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Cypen & Cypen
NEWSLETTER
for
MARCH 31, 2005

Stephen H. Cypen, Esq., Editor

Never Forget - September 11, 2001

1. NCPERS WARNS AGAINST “OUR MONEY BEING USED AGAINST US”:

The National Conference on Public Employee Retirement Systems is the voice for public pensions. The latter, in turn, are the guardians of defined benefit retirement systems, which have successfully battled attempts to diminish or eliminate such plans that protect the welfare of millions of public employees, retirees and their families. Most people are aware of the legislative initiative underway in California to outlaw defined benefit plans for new public employees and place them in 401(k) type plans. This legislative effort in California has spawned interest in similar proposals in other states, and is quickly becoming a national issue. Proponents of eliminating DB plans are seeking money and support from the very firms and institutions that do business with public retirement systems. It is wrong that companies that already manage money for public retirement plans would, at the same time, be working to undermine the retirement plans of other public employees. To prevent public employee money from being used against public employees, NCPERS encourages all its member funds to ask their investment advisors the following three questions:

1. Does your firm support, finance or participate, either directly or indirectly, in any organization that promotes conversion of public defined benefit plans to defined contribution plans in California or any other state or local jurisdiction?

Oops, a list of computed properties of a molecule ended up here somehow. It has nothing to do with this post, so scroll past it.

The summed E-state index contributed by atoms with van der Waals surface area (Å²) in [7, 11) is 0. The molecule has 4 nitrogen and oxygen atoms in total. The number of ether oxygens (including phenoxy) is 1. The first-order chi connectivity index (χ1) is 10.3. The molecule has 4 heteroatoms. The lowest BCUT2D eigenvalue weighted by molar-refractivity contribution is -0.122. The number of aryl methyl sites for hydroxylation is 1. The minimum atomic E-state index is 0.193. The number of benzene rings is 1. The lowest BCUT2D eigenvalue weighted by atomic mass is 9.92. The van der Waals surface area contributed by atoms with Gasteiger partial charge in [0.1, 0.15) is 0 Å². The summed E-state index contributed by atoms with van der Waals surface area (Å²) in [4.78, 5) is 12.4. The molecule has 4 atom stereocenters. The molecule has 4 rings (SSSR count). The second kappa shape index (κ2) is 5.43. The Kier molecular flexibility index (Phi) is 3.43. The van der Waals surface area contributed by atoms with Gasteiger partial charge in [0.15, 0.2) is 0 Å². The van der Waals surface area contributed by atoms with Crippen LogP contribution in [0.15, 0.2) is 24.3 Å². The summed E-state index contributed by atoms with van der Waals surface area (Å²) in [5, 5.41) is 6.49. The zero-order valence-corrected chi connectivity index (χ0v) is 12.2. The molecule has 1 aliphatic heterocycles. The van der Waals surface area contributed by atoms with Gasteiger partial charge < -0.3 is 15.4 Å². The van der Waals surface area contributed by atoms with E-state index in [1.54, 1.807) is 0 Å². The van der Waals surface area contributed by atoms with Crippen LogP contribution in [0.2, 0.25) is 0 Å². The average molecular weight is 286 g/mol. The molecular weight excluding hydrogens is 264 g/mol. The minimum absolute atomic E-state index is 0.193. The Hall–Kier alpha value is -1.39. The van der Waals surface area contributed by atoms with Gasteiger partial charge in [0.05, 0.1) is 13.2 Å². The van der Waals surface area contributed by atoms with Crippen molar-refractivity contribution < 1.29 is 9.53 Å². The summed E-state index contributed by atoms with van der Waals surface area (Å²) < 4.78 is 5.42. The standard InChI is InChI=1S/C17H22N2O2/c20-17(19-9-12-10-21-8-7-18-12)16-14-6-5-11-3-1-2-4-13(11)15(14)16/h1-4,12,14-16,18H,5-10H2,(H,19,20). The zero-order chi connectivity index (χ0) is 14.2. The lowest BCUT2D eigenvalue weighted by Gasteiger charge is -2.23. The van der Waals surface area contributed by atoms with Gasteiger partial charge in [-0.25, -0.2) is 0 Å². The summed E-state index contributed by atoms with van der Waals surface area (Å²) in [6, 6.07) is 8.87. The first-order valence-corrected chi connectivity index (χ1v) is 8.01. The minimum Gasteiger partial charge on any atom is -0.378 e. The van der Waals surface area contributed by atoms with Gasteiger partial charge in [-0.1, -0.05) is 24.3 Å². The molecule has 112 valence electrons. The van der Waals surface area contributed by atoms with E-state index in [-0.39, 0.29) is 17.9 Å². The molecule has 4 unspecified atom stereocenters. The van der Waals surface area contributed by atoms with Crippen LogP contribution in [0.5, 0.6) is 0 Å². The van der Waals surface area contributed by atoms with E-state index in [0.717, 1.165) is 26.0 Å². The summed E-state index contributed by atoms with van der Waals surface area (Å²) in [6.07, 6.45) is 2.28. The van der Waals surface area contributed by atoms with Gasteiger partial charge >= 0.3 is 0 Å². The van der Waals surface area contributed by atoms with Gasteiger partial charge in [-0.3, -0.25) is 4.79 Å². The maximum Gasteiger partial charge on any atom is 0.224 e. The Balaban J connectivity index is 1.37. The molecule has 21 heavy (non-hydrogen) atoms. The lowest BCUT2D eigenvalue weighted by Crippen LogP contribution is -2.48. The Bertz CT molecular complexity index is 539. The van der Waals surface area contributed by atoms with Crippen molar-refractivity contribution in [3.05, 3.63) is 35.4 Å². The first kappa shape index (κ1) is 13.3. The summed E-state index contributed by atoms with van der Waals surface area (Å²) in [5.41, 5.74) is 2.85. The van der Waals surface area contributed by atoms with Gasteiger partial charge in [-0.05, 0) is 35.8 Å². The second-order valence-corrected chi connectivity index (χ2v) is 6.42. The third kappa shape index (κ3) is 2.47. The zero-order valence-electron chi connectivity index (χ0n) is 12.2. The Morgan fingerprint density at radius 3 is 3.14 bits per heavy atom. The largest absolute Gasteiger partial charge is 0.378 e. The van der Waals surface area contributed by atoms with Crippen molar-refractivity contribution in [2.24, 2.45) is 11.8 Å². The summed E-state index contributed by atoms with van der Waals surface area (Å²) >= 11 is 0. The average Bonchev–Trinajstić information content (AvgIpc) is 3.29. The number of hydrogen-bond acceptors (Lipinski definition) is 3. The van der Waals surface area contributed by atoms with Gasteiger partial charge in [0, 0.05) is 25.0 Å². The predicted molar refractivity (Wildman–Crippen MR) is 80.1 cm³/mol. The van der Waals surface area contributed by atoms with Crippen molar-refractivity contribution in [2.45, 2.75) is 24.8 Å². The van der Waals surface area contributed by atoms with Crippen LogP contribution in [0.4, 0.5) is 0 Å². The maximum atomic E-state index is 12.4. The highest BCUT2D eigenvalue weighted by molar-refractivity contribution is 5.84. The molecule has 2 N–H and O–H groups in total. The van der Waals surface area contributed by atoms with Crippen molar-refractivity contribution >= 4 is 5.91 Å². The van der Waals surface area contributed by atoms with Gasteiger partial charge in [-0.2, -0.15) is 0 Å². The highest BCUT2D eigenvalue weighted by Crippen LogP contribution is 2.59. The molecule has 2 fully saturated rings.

2. Does your firm support, finance or participate, either directly or indirectly, in any organization that promotes private accounts as a replacement for defined benefit plans in California or any other state or local jurisdiction?

3. Does your firm support, finance or participate, either directly or indirectly, in any organization or investments that undermine the long-term stability of defined benefit plans offered to government workers in California or any other state or local jurisdiction?

The NCPERS Executive Board unanimously supports the efforts of California’s public employees to preserve the integrity of their retirement plans and protect the safety and security of their families. It is incumbent on all public retirement systems to do the same. A word to the wise... .

2. COMPARING PRO SPORTS RETIREMENT BENEFITS:

The Atlanta Journal-Constitution recently took a look at pension plans of North America’s four major pro sports leagues. Here are the results:

Major League Baseball - In 1947, MLB was the first to provide a pension plan. The maximum benefit is $162,000 per year, which goes to players with 10 or more seasons who wait until age 62. Eligible players with less than 10 years of service get an annual pension at age 62 of $16,200 for each year they were in the major leagues. MLB easily provides the most generous of the four leagues’ pension plans.

National Basketball Association - The plan took effect in 1965. Players can collect $364 per month for each season they played in the League, starting at age 62. Some who played before the NBA’s mega-dollar era think current players should put more emphasis in labor negotiations on increasing pensions of former players.

National Football League - The NFL pension plan was started in 1959. Eligible former players receive $200 per month for each season they played before 1982, $230 per month for each season played from 1982 through 1992, $240 to $330 per month for each season played from 1993 through 1997 and $425 for each season played since 1998.